Seattle's Nancy Pearl is a professional librarian who turned her passion for reading into a mission to help others find good books and share the pleasure.

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ONE can hardly imagine even Seattle’s Nancy Pearl has a bookcase large enough to display another award, but she was in San Diego Friday to be honored at the midwinter conference of The American Library Association.

Her passion for books and reading, and her signature ability to convey that enthusiasm, earned her Librarian of the Year accolades from the Library Journal.

Amid the nation’s preeminent organization for professional librarians, Pearl received an award from a publication that has tracked library activities for 133 years. Honors that typically go to library directors and meritorious staffs fell to one retired librarian who has sent legions of people in search of another good read.

Ask Pearl how she has managed to connect so thoroughly with the public and inspire such an intense following, and her answer is as unaffected as her approach. She really loves books. Her mission is to share her belief that reading is a pleasure, and that pleasure should not be taken lightly.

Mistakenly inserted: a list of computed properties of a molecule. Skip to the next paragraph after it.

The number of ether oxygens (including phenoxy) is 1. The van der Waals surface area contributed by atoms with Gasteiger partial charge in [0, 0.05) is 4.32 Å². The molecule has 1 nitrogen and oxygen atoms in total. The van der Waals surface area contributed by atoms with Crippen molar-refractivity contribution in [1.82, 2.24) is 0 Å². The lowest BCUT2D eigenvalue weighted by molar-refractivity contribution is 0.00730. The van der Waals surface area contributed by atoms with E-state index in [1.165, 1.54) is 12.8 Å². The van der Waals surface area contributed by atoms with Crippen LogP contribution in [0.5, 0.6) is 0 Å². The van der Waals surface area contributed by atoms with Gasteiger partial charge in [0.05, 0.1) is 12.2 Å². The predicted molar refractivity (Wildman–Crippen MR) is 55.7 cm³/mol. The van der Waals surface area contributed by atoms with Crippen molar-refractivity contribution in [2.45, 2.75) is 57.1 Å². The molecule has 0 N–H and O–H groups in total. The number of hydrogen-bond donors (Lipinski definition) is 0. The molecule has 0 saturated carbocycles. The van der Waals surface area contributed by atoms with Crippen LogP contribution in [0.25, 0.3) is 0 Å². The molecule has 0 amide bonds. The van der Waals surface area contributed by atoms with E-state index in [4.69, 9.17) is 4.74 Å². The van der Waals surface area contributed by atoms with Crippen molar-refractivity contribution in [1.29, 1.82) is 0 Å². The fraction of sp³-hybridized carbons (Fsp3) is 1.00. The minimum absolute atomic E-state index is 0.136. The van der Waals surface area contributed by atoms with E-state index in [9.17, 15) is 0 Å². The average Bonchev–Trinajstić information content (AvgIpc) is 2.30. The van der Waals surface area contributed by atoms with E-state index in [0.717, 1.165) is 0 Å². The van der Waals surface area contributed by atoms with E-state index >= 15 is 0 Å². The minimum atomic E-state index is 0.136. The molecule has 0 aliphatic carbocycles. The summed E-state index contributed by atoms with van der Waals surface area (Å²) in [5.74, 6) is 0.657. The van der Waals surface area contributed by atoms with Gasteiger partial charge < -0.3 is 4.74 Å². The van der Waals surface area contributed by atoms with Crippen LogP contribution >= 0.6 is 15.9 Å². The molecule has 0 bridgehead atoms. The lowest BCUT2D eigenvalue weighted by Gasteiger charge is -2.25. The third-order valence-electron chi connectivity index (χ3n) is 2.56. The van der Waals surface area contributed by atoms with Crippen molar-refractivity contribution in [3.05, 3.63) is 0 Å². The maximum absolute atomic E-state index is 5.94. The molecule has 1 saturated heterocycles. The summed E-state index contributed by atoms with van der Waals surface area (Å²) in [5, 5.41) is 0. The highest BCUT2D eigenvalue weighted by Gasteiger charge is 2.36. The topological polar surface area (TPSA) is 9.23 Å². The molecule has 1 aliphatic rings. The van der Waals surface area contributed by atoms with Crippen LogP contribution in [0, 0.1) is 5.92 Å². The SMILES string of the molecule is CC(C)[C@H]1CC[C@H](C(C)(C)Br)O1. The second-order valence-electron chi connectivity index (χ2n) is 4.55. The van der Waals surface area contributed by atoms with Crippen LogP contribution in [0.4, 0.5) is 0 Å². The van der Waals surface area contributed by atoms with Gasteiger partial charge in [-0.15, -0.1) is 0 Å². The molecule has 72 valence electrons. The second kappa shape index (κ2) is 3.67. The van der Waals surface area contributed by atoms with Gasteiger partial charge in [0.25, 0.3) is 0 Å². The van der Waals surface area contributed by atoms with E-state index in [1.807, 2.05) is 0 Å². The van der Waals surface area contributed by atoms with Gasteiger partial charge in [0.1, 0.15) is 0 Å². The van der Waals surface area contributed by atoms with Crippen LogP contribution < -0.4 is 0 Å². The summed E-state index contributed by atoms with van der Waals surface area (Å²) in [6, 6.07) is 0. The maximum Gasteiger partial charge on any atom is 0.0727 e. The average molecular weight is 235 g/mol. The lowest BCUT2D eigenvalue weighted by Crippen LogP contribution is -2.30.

Pearl recommends books she enjoys reading and wants to share the fun. Her style is conversational and approachable, not instructional.

She was executive director of the Seattle Public Library’s Washington Center for the Book, and founded the “If All Seattle Reads the Same Book” program. The idea, picked up by other cities, was to bring in authors to meet and chat with readers, and take their questions. Not a reading, but a discussion.

Pearl, who retired in 2004, has published four books of recommendations and reviews, including her latest, “Book Lust To Go: Recommended Reading for Travelers, Vagabonds and Dreamers.” She reports the 2010 “Book Lust” is her last. From now she “will be reading more haphazardly.” She is working on a novel, another unnamed project, and she will continue to appear on television and radio, “as long as they will have me.” She is also teaching at the University of Washington, sharing her passion with another generation of librarians.

Pearl has received many honors and awards. Recognition by her professional peers is especially gratifying. But she is eager to chat about the latest literary delight she found.